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Unique Italian Village Building Changes Hands, Restaurant a Possibility

Brent Warren Brent Warren Unique Italian Village Building Changes Hands, Restaurant a PossibilityPhoto by Brent Warren.
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A new owner controls the northwest corner of Summit Street and East Third Avenue in Italian Village. Fans of the unique century-old building on the lot needn’t worry about it getting torn down, though.

“We don’t have concrete plans yet — the tenant just moved out — but we think that it’d be perfect for a bar, a restaurant or a brew pub,” said Michael Linsker, a partner in the new ownership group and a broker with NorthSteppe Realty.

Linsker and his partners, under the name 1041 Summit LLC, paid $685,000 for the 3,200 square foot building, according to the Franklin County Auditor’s site. He said they hope to identify a user before committing to any specific renovation plan.

Reliable Advertising, which occupied the building for years, has moved its operations to a more affordable spot on East Fifth Avenue. Also occupying the building at one time was a law office, but its past as an auto repair shop is obvious – from the traditional pitched roof to the holes in the floor marking where hydraulic lifts once stood.

“The interior space is very unique, it’s got a lot of character and integrity,” said Linsker, adding that he has already shown it to two potential tenants.

NorthSteppe also recently purchased a small cluster of buildings in the Brewery District that includes the R & R Bait shop on South Front Street. Linsker said don’t expect any changes to those building until R & R’s lease is up in the fall (and he clarified that no decision has been made by the owners of the bait shop on its future).

All photos by Brent Warren.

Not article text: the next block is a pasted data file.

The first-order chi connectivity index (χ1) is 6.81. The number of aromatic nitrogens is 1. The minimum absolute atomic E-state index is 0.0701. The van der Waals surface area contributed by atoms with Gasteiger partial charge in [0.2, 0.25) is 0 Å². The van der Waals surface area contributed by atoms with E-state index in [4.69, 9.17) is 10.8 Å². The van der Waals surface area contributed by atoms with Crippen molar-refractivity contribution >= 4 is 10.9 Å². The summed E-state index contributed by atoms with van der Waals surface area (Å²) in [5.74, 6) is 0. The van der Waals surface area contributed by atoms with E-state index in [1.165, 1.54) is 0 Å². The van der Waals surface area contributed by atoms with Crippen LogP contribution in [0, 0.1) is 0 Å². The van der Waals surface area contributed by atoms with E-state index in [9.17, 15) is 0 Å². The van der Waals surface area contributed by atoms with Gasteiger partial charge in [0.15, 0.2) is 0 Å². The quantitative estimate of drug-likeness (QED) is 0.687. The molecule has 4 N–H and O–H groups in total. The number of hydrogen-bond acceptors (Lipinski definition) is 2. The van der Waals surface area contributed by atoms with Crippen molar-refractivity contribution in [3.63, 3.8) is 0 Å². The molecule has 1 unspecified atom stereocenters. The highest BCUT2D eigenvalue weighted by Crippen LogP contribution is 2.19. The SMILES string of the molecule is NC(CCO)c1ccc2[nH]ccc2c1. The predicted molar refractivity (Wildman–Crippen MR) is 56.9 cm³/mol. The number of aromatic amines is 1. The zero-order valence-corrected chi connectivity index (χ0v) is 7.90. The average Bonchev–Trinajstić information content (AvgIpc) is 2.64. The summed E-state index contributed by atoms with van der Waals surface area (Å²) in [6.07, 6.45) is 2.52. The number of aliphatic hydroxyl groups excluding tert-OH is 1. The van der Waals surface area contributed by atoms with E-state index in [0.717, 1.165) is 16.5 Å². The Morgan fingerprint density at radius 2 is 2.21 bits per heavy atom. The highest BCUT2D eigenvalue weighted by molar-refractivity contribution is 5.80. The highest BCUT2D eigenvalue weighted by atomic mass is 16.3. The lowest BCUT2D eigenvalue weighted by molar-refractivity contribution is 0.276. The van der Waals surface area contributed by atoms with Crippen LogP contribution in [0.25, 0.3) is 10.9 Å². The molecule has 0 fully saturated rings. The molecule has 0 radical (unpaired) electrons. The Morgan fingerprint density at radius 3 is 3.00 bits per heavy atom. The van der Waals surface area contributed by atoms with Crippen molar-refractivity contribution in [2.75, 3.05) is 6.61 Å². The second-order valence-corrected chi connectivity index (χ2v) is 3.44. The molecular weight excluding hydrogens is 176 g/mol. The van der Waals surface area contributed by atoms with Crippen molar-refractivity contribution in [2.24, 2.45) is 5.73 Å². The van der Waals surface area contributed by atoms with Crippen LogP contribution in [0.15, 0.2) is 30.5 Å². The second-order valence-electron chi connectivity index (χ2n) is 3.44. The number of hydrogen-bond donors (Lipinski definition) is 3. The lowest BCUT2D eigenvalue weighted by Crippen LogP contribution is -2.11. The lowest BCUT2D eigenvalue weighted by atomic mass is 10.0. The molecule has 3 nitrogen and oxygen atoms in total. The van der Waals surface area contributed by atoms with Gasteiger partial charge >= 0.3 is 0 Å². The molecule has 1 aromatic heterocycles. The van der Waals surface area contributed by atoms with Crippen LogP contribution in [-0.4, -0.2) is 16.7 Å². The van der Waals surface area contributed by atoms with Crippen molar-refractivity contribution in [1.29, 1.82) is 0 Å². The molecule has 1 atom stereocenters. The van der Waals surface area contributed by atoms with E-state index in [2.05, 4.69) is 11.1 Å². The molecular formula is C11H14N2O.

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  • lbl

    a 24 hr bakery / dount shop is what this building needs. (or maybe its what I really need)

    • Stephen Francis

      I second that motion.

  • Melinda Talbot

    Yeah, cause that’s what we need. Another restaurant or bar to add to the over saturated collection of such in Italian Village now. Why can’t it be some other type of small business? Honest to God, people. Think outside the box.

    • Stephen Francis

      No one is saying it can’t be. It would certainly be welcomed, but I think myself and lbl are leaning toward an expansion of 24 hour options in the fastest growing parts of the city. If someone wants to bring back Bink Davies or take that addition and put a greenhouse roof on it and bring back Flora or another garden center, absolutely welcomed. I would very much love a garden center type store there. That would probably be my number 1 choice. But if the owners are gearing toward a restaurant, then a 24 hour style diner/cheap eats place would be my preference over another higher end, fancified, gastropub, etc. Of course, if it’s another brewery, that’s not bad either IMO.

      Also, it’s a bit too early to claim italian village as over saturated. If you’re including the Short North in that equation, possibly, but I would say that Italian Village is hardly over saturated particularly when it will be expecting thousands of new residents in the coming years.

      • Bunny VonTussle

        I seriously doubt that the rent on this space will be conducive to operating a 24 hr greasy spoon here. I live about a block from this location and wouldn’t want one there anyway. Go to a TeeJays at 3am and you will understand why.

        • Stephen Francis

          I cannot speak for TeeJays, but I can speak for some other round the clock establishments here and other cities and I would venture to guess it’s about location, accessibility, and parking that attracts any particular crowd. Your nighttime crowd at Jack and Benny’s downtown is different from your South High Buckeye Donuts or your Morse Road TeeJays or your Easton Steak and Shake, etc. What kind of crowd this would be should it be 24 hour type place, can’t guarantee, but I would venture to guess it would be different from a TeeJays crowd.

          • Bunny VonTussle

            Nobody loves a greasy spoon more than me. I was also a bartender for decades, and all I am trying to say here is that I don’t want an establishment that caters to the after bar crowd practically in my back yard. This is a great space, which I have eyed for years in the hopes that someone would put something cool there. I hope someone does.

    • Pete

      What do you suggest?

    • spshafer

      Totally agree.

  • smegs

    Blocks bagels

  • Kathi Hess

    Pls not another overpriced “trendy and
    groundbreaking” restaurant or brew pub with parking issues. Too much of that already in that general area.
    What about retail? Gallery space? Craft works?

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